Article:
This is a question we received outside of the forum and I’ve taken the liberty of copying it here for posterity:
As the nengo-loihi example suite now includes an LMU example, I’d like to transition development to a cloud environment supporting this example. I see references to an “Intel cloud server” possessing the Loihi backend but could not find the documentation on gaining access to it. In any event, it appears Voelker is moving the LMU code to TensorFlow 2.0, which is a step in the right direction. This brings the LMU experiments closer to easy demonstration on high performance hardware via Chrome’s “Open in Colab” extension.
Unfortunately, access to physical Loihi devices is not available from us. For access to Loihi you will need to contact Intel directly and inquire about their Intel Neuromorphic Research Community (INRC).
That being said, if you are not specifically interested in a spiking implementation of the LMU, you should be able to run the LMU code on any server if not using spikes. In addition, you should still be able to run the example in Colab using the Loihi emulator that’s part of
The Colab platform is idiosyncratic. For instance when attempting to open the
lmu/experiments/capacity.ipynb notebook using the URL generated by the “open in colab” chrome plugin, it fails due to a number of problems. Various attempts to work around these problems, such as following the
colab-recommended approaches documented by Google Colab in “Loading Public Notebooks Directly from GitHub” also fail.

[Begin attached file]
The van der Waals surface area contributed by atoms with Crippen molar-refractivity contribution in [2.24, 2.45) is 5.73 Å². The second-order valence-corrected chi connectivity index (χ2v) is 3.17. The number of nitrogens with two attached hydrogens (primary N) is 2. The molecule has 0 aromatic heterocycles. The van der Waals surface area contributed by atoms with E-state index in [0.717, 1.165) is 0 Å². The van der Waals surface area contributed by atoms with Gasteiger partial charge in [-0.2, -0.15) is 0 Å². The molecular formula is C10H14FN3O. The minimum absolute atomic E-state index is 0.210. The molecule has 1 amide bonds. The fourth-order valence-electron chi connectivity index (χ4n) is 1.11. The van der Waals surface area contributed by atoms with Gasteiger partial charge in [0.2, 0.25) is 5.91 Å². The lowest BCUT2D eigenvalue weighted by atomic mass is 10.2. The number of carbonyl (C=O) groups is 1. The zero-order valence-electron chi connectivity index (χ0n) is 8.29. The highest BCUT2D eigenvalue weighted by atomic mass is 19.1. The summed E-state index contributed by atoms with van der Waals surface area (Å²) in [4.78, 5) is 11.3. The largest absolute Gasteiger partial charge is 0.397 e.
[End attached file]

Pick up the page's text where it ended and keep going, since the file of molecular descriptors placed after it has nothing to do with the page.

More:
While it is theoretically possible to do a Google Drive clone (including
--recurse-submodules as is necessary for the
lmu repo, as well as perform the necessary
pip install -e .) the resulting exponential kludge puts one into configuration Hell. I got to the point that I could run a modified version of the
capacity experiment by extracting the Python code from the notebook and running it directly in a
.py file. This I had to do because there is no apparent way for one notebook to load another notebook in its own execution environment. (But that may simply be my ignorance of how
Without having used Colab myself, it’s hard to offer much specefic advice. One option, if it suits your needs, may be to simply run the training using NengoDL in Colab then run those trained waits locally with NengoLoihi.
I’ll also mention that we are currently working to make the LMU code more portable which may help the Colab setup in the future. There will be a pip installable LMU release coming and the dependencies should be less complex.
Beyond that, there is also your comment that will keep this in mind for us.
The NengoDL LMU example runs in Colab by prepending these 3 lines:
!pip install tensorflow-gpu
!pip install nengo
!pip install nengo_dl